The 30th of September is International Translation Day. It's also the feast day of St Jerome, who translated the Bible and is the patron saint of translators. I thought I would honour this by reading a translated book, which also happens to be one that has been sitting on my TBR pile for quite some time. I've chosen The Summer Book by Tove Jansson, translated from the Swedish by Thomas Teal in 1974. The original title was Sommerboken.
Thomas Teal has translated at least four of Jansson's works into English, and has even won awards for doing so (2009, Best Translated Book Award; 2011, Bernard Shaw Prize for translation from the Swedish). So it shouldn't really be surprising that his work is described in the Acknowledgements as a 'flawless translation'. I just thought it was odd that they went out of their way to add the 'flawless', as I've never seen that before. It's usually just a standard 'Translated by ...' or sometimes, 'Translated by ... and ...'
Publishing digressions aside - and without intending to disparage the work of Teal - can any translation be described as 'flawless'? Surely something is always lost when words are picked apart, analysed and set down again in a foreign tongue. Perhaps you could argue that something is gained too - the perspective of a different culture, or the clarity that comes with hindsight, when a work is translated many years after being written. Whatever comes of this give and take, the words are not the same as those set down by the author. This is why we have Definitive Editions, either where the author can approve the translation as as accurate as possible, or where a panel of subject experts (in the case of classic works of fiction) can agree that the meaning has been conveyed accurately.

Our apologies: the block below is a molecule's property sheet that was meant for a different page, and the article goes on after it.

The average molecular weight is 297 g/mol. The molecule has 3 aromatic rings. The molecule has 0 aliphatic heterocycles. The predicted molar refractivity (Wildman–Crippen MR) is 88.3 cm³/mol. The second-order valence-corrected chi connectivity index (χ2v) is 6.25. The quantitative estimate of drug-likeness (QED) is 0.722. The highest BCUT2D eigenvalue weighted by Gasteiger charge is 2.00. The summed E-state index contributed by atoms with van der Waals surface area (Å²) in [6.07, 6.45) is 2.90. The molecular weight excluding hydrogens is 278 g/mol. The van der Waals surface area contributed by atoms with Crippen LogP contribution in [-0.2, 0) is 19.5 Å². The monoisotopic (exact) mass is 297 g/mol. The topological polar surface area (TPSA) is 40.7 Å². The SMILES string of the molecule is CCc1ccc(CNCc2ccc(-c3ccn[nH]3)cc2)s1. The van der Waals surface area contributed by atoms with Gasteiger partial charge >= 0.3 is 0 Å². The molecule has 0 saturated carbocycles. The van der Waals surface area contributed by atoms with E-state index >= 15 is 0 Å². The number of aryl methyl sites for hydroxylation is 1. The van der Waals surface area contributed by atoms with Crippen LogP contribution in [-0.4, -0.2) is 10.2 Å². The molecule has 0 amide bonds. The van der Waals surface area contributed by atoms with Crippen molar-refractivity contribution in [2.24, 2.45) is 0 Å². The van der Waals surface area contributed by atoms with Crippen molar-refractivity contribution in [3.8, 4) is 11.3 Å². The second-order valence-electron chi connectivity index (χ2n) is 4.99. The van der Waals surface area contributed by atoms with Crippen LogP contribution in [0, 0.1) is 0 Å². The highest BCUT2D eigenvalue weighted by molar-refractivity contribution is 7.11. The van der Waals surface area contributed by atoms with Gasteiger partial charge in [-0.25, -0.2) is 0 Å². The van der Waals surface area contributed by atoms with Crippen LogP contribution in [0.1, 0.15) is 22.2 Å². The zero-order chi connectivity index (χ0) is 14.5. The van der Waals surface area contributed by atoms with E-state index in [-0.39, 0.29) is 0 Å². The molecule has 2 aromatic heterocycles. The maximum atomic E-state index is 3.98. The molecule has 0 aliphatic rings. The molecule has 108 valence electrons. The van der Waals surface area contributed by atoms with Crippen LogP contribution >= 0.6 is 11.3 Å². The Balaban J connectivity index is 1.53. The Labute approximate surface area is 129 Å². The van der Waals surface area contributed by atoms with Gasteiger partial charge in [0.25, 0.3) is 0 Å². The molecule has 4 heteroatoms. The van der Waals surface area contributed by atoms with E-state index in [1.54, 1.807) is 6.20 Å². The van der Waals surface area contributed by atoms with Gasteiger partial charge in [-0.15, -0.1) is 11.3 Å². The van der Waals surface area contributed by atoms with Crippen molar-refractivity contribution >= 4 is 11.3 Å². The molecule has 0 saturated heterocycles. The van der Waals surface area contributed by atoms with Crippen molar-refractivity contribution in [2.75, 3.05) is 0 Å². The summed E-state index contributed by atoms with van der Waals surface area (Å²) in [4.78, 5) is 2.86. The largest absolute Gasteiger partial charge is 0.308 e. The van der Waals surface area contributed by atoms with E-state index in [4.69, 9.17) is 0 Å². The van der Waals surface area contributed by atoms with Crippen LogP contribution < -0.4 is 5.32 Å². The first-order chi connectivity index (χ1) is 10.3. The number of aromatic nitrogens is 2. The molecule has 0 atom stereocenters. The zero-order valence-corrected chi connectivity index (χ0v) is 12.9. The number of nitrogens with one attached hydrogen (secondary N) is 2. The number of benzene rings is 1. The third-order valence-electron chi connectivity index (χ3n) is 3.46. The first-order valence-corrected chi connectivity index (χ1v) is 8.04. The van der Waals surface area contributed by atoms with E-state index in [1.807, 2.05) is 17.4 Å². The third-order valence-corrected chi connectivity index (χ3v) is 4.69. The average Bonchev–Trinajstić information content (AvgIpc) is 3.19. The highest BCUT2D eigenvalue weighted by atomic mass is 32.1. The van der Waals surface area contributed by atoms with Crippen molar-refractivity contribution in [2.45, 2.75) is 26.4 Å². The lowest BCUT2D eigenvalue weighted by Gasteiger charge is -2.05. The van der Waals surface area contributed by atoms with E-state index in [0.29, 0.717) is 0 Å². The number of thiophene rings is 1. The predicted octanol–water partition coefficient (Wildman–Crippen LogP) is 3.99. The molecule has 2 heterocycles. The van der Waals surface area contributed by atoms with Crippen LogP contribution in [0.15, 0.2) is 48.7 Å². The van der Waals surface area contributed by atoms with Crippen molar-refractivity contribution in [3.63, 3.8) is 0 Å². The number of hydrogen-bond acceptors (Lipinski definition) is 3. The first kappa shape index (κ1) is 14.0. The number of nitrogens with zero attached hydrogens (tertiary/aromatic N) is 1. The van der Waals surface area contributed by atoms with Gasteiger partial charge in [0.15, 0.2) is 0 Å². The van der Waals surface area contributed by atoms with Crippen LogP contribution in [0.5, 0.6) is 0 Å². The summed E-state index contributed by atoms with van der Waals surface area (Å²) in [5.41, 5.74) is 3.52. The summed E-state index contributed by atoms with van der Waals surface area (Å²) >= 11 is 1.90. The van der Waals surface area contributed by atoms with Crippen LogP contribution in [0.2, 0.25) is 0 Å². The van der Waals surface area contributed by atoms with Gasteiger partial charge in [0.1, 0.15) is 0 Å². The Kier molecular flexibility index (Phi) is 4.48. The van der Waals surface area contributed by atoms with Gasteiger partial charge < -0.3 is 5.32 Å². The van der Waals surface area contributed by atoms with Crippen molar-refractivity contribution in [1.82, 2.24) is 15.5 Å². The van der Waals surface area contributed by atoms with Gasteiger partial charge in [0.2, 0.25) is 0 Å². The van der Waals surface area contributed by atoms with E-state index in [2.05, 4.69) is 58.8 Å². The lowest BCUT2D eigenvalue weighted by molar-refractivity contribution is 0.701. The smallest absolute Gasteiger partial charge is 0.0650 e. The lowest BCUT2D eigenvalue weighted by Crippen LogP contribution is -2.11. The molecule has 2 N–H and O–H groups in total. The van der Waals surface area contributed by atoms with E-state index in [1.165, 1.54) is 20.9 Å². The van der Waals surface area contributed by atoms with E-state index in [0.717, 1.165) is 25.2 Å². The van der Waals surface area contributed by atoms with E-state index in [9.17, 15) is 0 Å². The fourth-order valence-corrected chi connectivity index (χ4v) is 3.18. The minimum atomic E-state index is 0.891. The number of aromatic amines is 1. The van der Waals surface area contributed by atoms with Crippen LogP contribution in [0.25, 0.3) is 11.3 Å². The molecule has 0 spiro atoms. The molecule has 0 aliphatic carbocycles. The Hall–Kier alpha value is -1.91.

Returning to the book I've chosen, my copy is a modern paperback, published by Sort Of Books in 2003. It's a slim book, not even two hundred pages long. The front cover has a colour photograph of an island, which is the actual island in the book: flat, rocky and covered with pine trees. Prior to the text there is a black and white photograph of the 'real' Sophia and Grandmother - looking at each other, oblivious to (or ignoring) the photographer, absorbed in their own world.
And there you have the main characters of the novel. Others may come and go - the father is always napping, or appears as Sophia is on the edge of sleep to add more wood to the stove. The mother is dead, and this is why Sophia and her father have returned to the island for the summer. This is a book about many things, but to me this is a book about being a child, and about seeing the world the way a child does. It's as if someone has cut a window into the past and through it I can feel the wind from the sea whipping onto my face. And because this is Tove Jansson, each word has an isolated beauty to it - a feeling of realness that makes you feel that, yes, this is how it is.